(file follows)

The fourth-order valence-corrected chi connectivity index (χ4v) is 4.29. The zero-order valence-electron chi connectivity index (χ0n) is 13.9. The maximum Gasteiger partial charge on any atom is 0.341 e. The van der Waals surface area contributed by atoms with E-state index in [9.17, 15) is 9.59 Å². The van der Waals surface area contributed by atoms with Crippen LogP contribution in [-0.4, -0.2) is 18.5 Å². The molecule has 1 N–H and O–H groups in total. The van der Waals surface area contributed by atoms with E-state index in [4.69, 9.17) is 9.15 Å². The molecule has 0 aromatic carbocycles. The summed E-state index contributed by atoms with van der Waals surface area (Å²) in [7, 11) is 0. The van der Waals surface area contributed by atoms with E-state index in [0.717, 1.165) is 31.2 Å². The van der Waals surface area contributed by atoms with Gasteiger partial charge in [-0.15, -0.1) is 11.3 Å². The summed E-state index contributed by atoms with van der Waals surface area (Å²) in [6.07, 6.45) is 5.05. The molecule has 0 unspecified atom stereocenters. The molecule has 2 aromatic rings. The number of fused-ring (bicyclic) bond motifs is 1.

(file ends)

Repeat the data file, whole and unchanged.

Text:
The fourth-order valence-corrected chi connectivity index (χ4v) is 4.29. The zero-order valence-electron chi connectivity index (χ0n) is 13.9. The maximum Gasteiger partial charge on any atom is 0.341 e. The van der Waals surface area contributed by atoms with E-state index in [9.17, 15) is 9.59 Å². The van der Waals surface area contributed by atoms with Crippen LogP contribution in [-0.4, -0.2) is 18.5 Å². The molecule has 1 N–H and O–H groups in total. The van der Waals surface area contributed by atoms with E-state index in [4.69, 9.17) is 9.15 Å². The molecule has 0 aromatic carbocycles. The summed E-state index contributed by atoms with van der Waals surface area (Å²) in [7, 11) is 0. The van der Waals surface area contributed by atoms with E-state index in [0.717, 1.165) is 31.2 Å². The van der Waals surface area contributed by atoms with Gasteiger partial charge in [-0.15, -0.1) is 11.3 Å². The summed E-state index contributed by atoms with van der Waals surface area (Å²) in [6.07, 6.45) is 5.05. The molecule has 0 unspecified atom stereocenters. The molecule has 2 aromatic rings. The number of fused-ring (bicyclic) bond motifs is 1.